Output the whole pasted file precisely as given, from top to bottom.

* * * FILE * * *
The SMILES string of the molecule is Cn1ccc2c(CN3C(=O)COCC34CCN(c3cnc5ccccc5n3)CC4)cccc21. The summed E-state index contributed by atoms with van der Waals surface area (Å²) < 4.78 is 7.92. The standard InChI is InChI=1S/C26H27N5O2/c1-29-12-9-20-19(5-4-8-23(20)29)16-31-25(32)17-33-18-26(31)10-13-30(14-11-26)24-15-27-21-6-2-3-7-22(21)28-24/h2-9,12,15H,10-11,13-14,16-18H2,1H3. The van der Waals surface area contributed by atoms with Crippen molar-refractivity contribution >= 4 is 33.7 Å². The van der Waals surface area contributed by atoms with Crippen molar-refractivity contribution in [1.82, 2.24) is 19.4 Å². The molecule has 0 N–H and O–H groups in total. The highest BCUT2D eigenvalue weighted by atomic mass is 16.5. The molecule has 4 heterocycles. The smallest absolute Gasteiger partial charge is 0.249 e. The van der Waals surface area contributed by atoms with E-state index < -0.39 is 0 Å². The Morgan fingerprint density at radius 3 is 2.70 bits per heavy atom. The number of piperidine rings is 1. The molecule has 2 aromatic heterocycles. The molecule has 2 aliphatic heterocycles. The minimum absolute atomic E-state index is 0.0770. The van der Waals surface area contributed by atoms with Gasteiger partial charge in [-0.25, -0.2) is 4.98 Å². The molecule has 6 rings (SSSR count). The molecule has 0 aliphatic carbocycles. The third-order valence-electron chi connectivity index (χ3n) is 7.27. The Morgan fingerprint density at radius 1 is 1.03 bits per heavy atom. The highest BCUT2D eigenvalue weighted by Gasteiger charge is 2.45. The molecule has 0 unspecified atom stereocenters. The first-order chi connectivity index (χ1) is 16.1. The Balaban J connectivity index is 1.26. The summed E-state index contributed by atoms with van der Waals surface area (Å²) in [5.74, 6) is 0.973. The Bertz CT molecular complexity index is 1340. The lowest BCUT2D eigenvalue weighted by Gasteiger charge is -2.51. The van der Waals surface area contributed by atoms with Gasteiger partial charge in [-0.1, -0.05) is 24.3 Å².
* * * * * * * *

The SMILES string of the molecule is Cn1ccc2c(CN3C(=O)COCC34CCN(c3cnc5ccccc5n3)CC4)cccc21. The summed E-state index contributed by atoms with van der Waals surface area (Å²) < 4.78 is 7.92. The standard InChI is InChI=1S/C26H27N5O2/c1-29-12-9-20-19(5-4-8-23(20)29)16-31-25(32)17-33-18-26(31)10-13-30(14-11-26)24-15-27-21-6-2-3-7-22(21)28-24/h2-9,12,15H,10-11,13-14,16-18H2,1H3. The van der Waals surface area contributed by atoms with Crippen molar-refractivity contribution >= 4 is 33.7 Å². The van der Waals surface area contributed by atoms with Crippen molar-refractivity contribution in [1.82, 2.24) is 19.4 Å². The molecule has 0 N–H and O–H groups in total. The highest BCUT2D eigenvalue weighted by atomic mass is 16.5. The molecule has 4 heterocycles. The smallest absolute Gasteiger partial charge is 0.249 e. The van der Waals surface area contributed by atoms with E-state index < -0.39 is 0 Å². The Morgan fingerprint density at radius 3 is 2.70 bits per heavy atom. The number of piperidine rings is 1. The molecule has 2 aromatic heterocycles. The molecule has 2 aliphatic heterocycles. The minimum absolute atomic E-state index is 0.0770. The van der Waals surface area contributed by atoms with Gasteiger partial charge in [-0.25, -0.2) is 4.98 Å². The molecule has 6 rings (SSSR count). The molecule has 0 aliphatic carbocycles. The third-order valence-electron chi connectivity index (χ3n) is 7.27. The Morgan fingerprint density at radius 1 is 1.03 bits per heavy atom. The highest BCUT2D eigenvalue weighted by Gasteiger charge is 2.45. The molecule has 0 unspecified atom stereocenters. The first-order chi connectivity index (χ1) is 16.1. The Balaban J connectivity index is 1.26. The summed E-state index contributed by atoms with van der Waals surface area (Å²) in [5.74, 6) is 0.973. The Bertz CT molecular complexity index is 1340. The lowest BCUT2D eigenvalue weighted by Gasteiger charge is -2.51. The van der Waals surface area contributed by atoms with Gasteiger partial charge in [-0.1, -0.05) is 24.3 Å².